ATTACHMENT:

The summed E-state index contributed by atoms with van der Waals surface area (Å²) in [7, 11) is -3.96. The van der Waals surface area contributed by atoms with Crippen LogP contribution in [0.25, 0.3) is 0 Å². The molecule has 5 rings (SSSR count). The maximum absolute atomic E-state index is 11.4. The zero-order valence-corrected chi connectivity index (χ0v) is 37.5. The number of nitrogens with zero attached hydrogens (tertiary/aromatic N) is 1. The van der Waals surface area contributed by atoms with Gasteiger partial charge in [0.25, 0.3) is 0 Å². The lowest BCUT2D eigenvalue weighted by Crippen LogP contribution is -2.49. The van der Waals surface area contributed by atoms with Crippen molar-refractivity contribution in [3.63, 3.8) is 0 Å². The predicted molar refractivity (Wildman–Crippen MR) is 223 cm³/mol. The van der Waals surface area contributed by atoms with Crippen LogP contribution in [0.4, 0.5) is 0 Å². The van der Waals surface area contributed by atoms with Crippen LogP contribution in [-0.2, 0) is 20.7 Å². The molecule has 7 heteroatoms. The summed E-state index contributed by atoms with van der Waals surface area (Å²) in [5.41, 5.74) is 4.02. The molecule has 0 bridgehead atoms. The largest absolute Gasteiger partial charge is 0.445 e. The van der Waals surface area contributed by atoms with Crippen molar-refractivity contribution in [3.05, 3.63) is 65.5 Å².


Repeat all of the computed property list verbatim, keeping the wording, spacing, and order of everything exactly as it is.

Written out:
The summed E-state index contributed by atoms with van der Waals surface area (Å²) in [7, 11) is -3.96. The van der Waals surface area contributed by atoms with Crippen LogP contribution in [0.25, 0.3) is 0 Å². The molecule has 5 rings (SSSR count). The maximum absolute atomic E-state index is 11.4. The zero-order valence-corrected chi connectivity index (χ0v) is 37.5. The number of nitrogens with zero attached hydrogens (tertiary/aromatic N) is 1. The van der Waals surface area contributed by atoms with Gasteiger partial charge in [0.25, 0.3) is 0 Å². The lowest BCUT2D eigenvalue weighted by Crippen LogP contribution is -2.49. The van der Waals surface area contributed by atoms with Crippen molar-refractivity contribution in [3.63, 3.8) is 0 Å². The predicted molar refractivity (Wildman–Crippen MR) is 223 cm³/mol. The van der Waals surface area contributed by atoms with Crippen LogP contribution in [0.4, 0.5) is 0 Å². The van der Waals surface area contributed by atoms with Crippen LogP contribution in [-0.2, 0) is 20.7 Å². The molecule has 7 heteroatoms. The summed E-state index contributed by atoms with van der Waals surface area (Å²) in [5.41, 5.74) is 4.02. The molecule has 0 bridgehead atoms. The largest absolute Gasteiger partial charge is 0.445 e. The van der Waals surface area contributed by atoms with Crippen molar-refractivity contribution in [3.05, 3.63) is 65.5 Å².